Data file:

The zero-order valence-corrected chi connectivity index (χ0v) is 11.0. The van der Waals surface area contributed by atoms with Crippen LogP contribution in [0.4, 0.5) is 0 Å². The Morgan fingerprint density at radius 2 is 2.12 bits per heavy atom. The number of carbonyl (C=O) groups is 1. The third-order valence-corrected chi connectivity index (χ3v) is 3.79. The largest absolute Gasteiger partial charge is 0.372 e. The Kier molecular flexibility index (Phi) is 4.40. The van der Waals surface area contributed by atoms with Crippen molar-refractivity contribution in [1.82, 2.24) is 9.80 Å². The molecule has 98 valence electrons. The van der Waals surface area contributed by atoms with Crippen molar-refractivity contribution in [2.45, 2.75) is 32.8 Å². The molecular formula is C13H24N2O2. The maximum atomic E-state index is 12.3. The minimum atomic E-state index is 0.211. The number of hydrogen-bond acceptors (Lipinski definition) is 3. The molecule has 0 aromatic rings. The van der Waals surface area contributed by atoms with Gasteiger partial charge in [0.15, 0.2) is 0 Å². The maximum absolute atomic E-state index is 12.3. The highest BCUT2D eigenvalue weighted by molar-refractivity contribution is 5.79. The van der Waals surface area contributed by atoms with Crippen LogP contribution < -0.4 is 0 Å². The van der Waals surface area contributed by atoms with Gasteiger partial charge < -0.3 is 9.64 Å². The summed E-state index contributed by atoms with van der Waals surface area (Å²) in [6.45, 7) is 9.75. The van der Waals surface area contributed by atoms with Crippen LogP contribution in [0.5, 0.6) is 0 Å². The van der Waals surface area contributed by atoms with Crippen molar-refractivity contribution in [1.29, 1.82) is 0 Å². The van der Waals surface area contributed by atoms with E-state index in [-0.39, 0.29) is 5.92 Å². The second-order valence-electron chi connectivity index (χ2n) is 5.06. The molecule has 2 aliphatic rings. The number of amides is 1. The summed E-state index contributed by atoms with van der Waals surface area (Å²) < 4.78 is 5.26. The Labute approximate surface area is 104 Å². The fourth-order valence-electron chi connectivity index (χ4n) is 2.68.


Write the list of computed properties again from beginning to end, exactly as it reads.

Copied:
The zero-order valence-corrected chi connectivity index (χ0v) is 11.0. The van der Waals surface area contributed by atoms with Crippen LogP contribution in [0.4, 0.5) is 0 Å². The Morgan fingerprint density at radius 2 is 2.12 bits per heavy atom. The number of carbonyl (C=O) groups is 1. The third-order valence-corrected chi connectivity index (χ3v) is 3.79. The largest absolute Gasteiger partial charge is 0.372 e. The Kier molecular flexibility index (Phi) is 4.40. The van der Waals surface area contributed by atoms with Crippen molar-refractivity contribution in [1.82, 2.24) is 9.80 Å². The molecule has 98 valence electrons. The van der Waals surface area contributed by atoms with Crippen molar-refractivity contribution in [2.45, 2.75) is 32.8 Å². The molecular formula is C13H24N2O2. The maximum atomic E-state index is 12.3. The minimum atomic E-state index is 0.211. The number of hydrogen-bond acceptors (Lipinski definition) is 3. The molecule has 0 aromatic rings. The van der Waals surface area contributed by atoms with Gasteiger partial charge in [0.15, 0.2) is 0 Å². The maximum absolute atomic E-state index is 12.3. The highest BCUT2D eigenvalue weighted by molar-refractivity contribution is 5.79. The van der Waals surface area contributed by atoms with Crippen LogP contribution < -0.4 is 0 Å². The van der Waals surface area contributed by atoms with Gasteiger partial charge < -0.3 is 9.64 Å². The summed E-state index contributed by atoms with van der Waals surface area (Å²) in [6.45, 7) is 9.75. The van der Waals surface area contributed by atoms with Crippen LogP contribution in [0.5, 0.6) is 0 Å². The van der Waals surface area contributed by atoms with Crippen molar-refractivity contribution in [1.29, 1.82) is 0 Å². The van der Waals surface area contributed by atoms with E-state index in [-0.39, 0.29) is 5.92 Å². The second-order valence-electron chi connectivity index (χ2n) is 5.06. The molecule has 2 aliphatic rings. The number of amides is 1. The summed E-state index contributed by atoms with van der Waals surface area (Å²) < 4.78 is 5.26. The Labute approximate surface area is 104 Å². The fourth-order valence-electron chi connectivity index (χ4n) is 2.68.